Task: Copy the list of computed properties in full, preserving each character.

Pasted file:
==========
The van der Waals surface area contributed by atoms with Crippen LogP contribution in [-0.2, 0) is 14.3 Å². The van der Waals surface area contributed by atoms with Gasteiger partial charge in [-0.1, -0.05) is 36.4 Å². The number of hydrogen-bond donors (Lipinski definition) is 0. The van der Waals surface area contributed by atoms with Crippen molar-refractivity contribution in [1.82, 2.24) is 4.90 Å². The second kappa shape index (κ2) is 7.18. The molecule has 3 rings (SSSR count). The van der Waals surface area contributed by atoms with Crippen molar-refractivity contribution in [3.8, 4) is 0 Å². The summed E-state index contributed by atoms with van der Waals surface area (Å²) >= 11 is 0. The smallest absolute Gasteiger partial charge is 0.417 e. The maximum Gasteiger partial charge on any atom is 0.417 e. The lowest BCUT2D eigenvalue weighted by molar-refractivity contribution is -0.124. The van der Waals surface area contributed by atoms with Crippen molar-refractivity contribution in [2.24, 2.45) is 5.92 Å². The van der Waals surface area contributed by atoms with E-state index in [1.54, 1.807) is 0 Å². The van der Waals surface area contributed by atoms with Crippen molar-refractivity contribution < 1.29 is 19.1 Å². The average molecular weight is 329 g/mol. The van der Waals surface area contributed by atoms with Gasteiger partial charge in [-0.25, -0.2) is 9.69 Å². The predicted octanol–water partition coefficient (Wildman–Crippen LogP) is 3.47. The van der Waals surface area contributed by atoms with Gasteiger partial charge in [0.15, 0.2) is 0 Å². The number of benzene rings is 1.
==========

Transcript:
The van der Waals surface area contributed by atoms with Crippen LogP contribution in [-0.2, 0) is 14.3 Å². The van der Waals surface area contributed by atoms with Gasteiger partial charge in [-0.1, -0.05) is 36.4 Å². The number of hydrogen-bond donors (Lipinski definition) is 0. The van der Waals surface area contributed by atoms with Crippen molar-refractivity contribution in [1.82, 2.24) is 4.90 Å². The second kappa shape index (κ2) is 7.18. The molecule has 3 rings (SSSR count). The van der Waals surface area contributed by atoms with Crippen molar-refractivity contribution in [3.8, 4) is 0 Å². The summed E-state index contributed by atoms with van der Waals surface area (Å²) >= 11 is 0. The smallest absolute Gasteiger partial charge is 0.417 e. The maximum Gasteiger partial charge on any atom is 0.417 e. The lowest BCUT2D eigenvalue weighted by molar-refractivity contribution is -0.124. The van der Waals surface area contributed by atoms with Crippen molar-refractivity contribution in [2.24, 2.45) is 5.92 Å². The van der Waals surface area contributed by atoms with E-state index in [1.54, 1.807) is 0 Å². The van der Waals surface area contributed by atoms with Crippen molar-refractivity contribution < 1.29 is 19.1 Å². The average molecular weight is 329 g/mol. The van der Waals surface area contributed by atoms with Gasteiger partial charge in [-0.25, -0.2) is 9.69 Å². The predicted octanol–water partition coefficient (Wildman–Crippen LogP) is 3.47. The van der Waals surface area contributed by atoms with Gasteiger partial charge in [0.15, 0.2) is 0 Å². The number of benzene rings is 1.